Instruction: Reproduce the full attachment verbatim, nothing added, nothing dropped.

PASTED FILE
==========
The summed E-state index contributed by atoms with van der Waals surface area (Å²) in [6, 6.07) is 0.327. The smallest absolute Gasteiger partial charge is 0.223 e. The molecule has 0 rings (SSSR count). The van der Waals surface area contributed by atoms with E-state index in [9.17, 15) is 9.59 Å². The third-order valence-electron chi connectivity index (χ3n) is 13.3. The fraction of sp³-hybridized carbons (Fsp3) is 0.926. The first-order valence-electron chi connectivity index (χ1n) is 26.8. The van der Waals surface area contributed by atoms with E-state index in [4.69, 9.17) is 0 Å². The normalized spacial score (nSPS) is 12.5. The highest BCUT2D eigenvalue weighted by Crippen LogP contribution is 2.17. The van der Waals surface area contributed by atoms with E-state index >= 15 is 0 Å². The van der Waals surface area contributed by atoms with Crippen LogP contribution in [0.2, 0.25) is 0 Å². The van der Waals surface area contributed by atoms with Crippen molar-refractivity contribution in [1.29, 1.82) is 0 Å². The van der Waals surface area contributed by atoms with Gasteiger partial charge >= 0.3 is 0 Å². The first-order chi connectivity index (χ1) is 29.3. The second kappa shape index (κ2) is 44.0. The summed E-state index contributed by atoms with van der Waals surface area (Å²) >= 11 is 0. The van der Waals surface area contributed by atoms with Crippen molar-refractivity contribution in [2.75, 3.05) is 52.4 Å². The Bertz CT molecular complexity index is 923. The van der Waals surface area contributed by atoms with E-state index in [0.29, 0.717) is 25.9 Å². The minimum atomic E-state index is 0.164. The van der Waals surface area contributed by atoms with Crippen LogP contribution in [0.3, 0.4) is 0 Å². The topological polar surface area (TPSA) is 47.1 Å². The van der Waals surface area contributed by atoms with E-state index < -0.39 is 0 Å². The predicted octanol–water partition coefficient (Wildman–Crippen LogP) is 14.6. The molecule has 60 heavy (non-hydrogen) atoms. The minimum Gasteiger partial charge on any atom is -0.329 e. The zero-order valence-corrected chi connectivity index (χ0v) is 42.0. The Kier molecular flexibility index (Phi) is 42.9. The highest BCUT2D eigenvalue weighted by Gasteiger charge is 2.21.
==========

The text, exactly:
The summed E-state index contributed by atoms with van der Waals surface area (Å²) in [6, 6.07) is 0.327. The smallest absolute Gasteiger partial charge is 0.223 e. The molecule has 0 rings (SSSR count). The van der Waals surface area contributed by atoms with E-state index in [9.17, 15) is 9.59 Å². The third-order valence-electron chi connectivity index (χ3n) is 13.3. The fraction of sp³-hybridized carbons (Fsp3) is 0.926. The first-order valence-electron chi connectivity index (χ1n) is 26.8. The van der Waals surface area contributed by atoms with E-state index in [4.69, 9.17) is 0 Å². The normalized spacial score (nSPS) is 12.5. The highest BCUT2D eigenvalue weighted by Crippen LogP contribution is 2.17. The van der Waals surface area contributed by atoms with E-state index >= 15 is 0 Å². The van der Waals surface area contributed by atoms with Crippen LogP contribution in [0.2, 0.25) is 0 Å². The van der Waals surface area contributed by atoms with Crippen molar-refractivity contribution in [1.29, 1.82) is 0 Å². The van der Waals surface area contributed by atoms with Gasteiger partial charge >= 0.3 is 0 Å². The first-order chi connectivity index (χ1) is 29.3. The second kappa shape index (κ2) is 44.0. The summed E-state index contributed by atoms with van der Waals surface area (Å²) >= 11 is 0. The van der Waals surface area contributed by atoms with Crippen molar-refractivity contribution in [2.75, 3.05) is 52.4 Å². The Bertz CT molecular complexity index is 923. The van der Waals surface area contributed by atoms with E-state index in [0.29, 0.717) is 25.9 Å². The minimum atomic E-state index is 0.164. The van der Waals surface area contributed by atoms with Crippen LogP contribution in [0.3, 0.4) is 0 Å². The topological polar surface area (TPSA) is 47.1 Å². The van der Waals surface area contributed by atoms with E-state index < -0.39 is 0 Å². The predicted octanol–water partition coefficient (Wildman–Crippen LogP) is 14.6. The molecule has 60 heavy (non-hydrogen) atoms. The minimum Gasteiger partial charge on any atom is -0.329 e. The zero-order valence-corrected chi connectivity index (χ0v) is 42.0. The Kier molecular flexibility index (Phi) is 42.9. The highest BCUT2D eigenvalue weighted by Gasteiger charge is 2.21.